People who suffer a brain haemorrhage can take common medicines like aspirin and clopidogrel without raising their risk of another stroke, a major clinical trial has found. Researchers say the findings are reassuring for the thousands of people who take the medicines to reduce their risk of heart attack and another common type of stroke caused by blood clots in the brain.
These everyday treatments – known as antiplatelet medicines – work by slowing or stopping blood from clotting. They are often prescribed to older people because they can lower risk of heart attack and stroke caused by a blood clot.
Doctors had thought the medicines – which include aspirin and clopidogrel – might make people with stroke due to brain haemorrhage more likely to suffer another bleed in the brain.
Researchers led by the University of Edinburgh tracked outcomes from 537 people from across the UK who had suffered a brain haemorrhage while they were taking medicines to stop blood clotting. Patients were randomly assigned to either start taking antiplatelet treatment or avoid it for up to five years.
The team found that people who took antiplatelet medicines experienced fewer recurrences of brain haemorrhage compared with those who did not take these treatments. Some 12 people suffered a brain bleed while taking the medication compared with 23 people who did not. This may suggest the treatments reduce rather than increase risk of further bleeding in the brain, the researchers say, but further studies are needed to confirm this.
Around half of the participants underwent an additional brain scan using MRI at the beginning of the study.
These scans are often used by doctors to check for the presence of tiny blood deposits in the brain, known as microbleeds, which can be a warning sign of future strokes. The researchers found treatment with antiplatelet medication was not more hazardous for people who already had microbleeds in their brain.
Experts say this provides further reassurance that brain haemorrhage survivors can safely continue to take antiplatelet medicines to reduce their risk of future heart attacks or strokes. It also suggests that patients do not need to undergo an MRI scan before starting treatment. This is important because older people are often unable to have an MRI.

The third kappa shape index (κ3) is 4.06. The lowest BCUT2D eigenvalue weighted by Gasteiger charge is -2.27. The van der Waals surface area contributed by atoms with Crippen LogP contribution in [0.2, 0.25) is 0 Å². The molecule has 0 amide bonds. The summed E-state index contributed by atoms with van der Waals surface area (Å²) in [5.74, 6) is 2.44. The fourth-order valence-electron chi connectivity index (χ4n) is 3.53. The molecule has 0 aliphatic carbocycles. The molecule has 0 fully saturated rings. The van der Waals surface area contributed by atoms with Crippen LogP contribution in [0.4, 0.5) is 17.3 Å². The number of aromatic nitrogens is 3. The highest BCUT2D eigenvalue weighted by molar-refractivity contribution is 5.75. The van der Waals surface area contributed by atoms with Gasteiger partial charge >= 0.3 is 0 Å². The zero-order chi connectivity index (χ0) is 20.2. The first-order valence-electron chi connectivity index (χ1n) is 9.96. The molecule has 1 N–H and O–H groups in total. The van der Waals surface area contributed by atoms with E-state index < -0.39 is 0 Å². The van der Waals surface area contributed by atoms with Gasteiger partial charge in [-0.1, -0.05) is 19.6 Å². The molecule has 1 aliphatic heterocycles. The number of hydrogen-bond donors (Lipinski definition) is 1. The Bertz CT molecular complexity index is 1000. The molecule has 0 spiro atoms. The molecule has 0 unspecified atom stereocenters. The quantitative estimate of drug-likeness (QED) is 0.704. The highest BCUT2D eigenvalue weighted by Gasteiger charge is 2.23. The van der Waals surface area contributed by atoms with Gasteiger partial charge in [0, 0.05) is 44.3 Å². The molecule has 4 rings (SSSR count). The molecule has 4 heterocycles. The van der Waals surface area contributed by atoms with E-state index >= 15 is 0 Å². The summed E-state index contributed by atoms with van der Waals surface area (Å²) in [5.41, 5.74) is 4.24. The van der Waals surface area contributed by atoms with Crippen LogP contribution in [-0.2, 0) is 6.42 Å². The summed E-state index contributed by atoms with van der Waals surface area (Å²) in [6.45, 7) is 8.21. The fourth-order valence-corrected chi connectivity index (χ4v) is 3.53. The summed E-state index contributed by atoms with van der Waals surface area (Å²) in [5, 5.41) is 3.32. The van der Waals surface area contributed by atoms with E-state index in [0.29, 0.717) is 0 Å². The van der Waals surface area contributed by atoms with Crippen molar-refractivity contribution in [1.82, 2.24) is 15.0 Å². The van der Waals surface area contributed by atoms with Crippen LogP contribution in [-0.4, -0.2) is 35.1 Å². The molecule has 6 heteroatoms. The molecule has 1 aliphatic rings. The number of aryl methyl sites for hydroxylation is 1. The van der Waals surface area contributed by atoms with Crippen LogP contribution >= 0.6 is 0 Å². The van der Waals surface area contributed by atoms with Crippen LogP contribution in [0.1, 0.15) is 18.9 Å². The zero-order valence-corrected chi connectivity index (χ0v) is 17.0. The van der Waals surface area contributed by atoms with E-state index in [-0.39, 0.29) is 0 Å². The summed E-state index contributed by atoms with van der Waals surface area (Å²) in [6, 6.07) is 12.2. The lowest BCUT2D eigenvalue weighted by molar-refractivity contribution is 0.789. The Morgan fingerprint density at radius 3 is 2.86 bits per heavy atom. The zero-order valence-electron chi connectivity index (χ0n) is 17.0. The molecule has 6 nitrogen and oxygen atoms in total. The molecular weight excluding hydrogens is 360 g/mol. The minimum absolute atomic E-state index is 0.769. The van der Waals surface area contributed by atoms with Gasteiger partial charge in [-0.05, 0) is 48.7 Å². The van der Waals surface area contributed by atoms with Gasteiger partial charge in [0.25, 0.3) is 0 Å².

The study – called RESTART – was funded by the British Heart Foundation. Findings are being presented at the European Stroke Organisation Conference in Milan.
Background: Antiplatelet therapy reduces the risk of major vascular events for people with occlusive vascular disease, although it might increase the risk of intracranial haemorrhage. Patients surviving the commonest subtype of intracranial haemorrhage, intracerebral haemorrhage, are at risk of both haemorrhagic and occlusive vascular events, but whether antiplatelet therapy can be used safely is unclear. We aimed to estimate the relative and absolute effects of antiplatelet therapy on recurrent intracerebral haemorrhage and whether this risk might exceed any reduction of occlusive vascular events.
Methods: The REstart or STop Antithrombotics Randomised Trial (RESTART) was a prospective, randomised, open-label, blinded endpoint, parallel-group trial at 122 hospitals in the UK. We recruited adults (≥18 years) who were taking antithrombotic (antiplatelet or anticoagulant) therapy for the prevention of occlusive vascular disease when they developed intracerebral haemorrhage, discontinued antithrombotic therapy, and survived for 24 h. Computerised randomisation incorporating minimisation allocated participants (1:1) to start or avoid antiplatelet therapy. We followed participants for the primary outcome (recurrent symptomatic intracerebral haemorrhage) for up to 5 years. We analysed data from all randomised participants using Cox proportional hazards regression, adjusted for minimisation covariates. This trial is registered with ISRCTN (number ISRCTN71907627).
Findings: Between May 22, 2013, and May 31, 2018, 537 participants were recruited a median of 76 days (IQR 29–146) after intracerebral haemorrhage onset: 268 were assigned to start and 269 (one withdrew) to avoid antiplatelet therapy. Participants were followed for a median of 2·0 years (IQR [1·0– 3·0]; completeness 99·3%). 12 (4%) of 268 participants allocated to antiplatelet therapy had recurrence of intracerebral haemorrhage compared with 23 (9%) of 268 participants allocated to avoid antiplatelet therapy (adjusted hazard ratio 0·51 [95% CI 0·25–1·03]; p=0·060). 18 (7%) participants allocated to antiplatelet therapy experienced major haemorrhagic events compared with 25 (9%) participants allocated to avoid antiplatelet therapy (0·71 [0·39–1·30]; p=0·27), and 39 [15%] participants allocated to antiplatelet therapy had major occlusive vascular events compared with 38 [14%] allocated to avoid antiplatelet therapy (1·02 [0·65–1·60]; p=0·92).
Interpretation: These results exclude all but a very modest increase in the risk of recurrent intracerebral haemorrhage with antiplatelet therapy for patients on antithrombotic therapy for the prevention of occlusive vascular disease when they developed intracerebral haemorrhage. The risk of recurrent intracerebral haemorrhage is probably too small to exceed the established benefits of antiplatelet therapy for secondary prevention.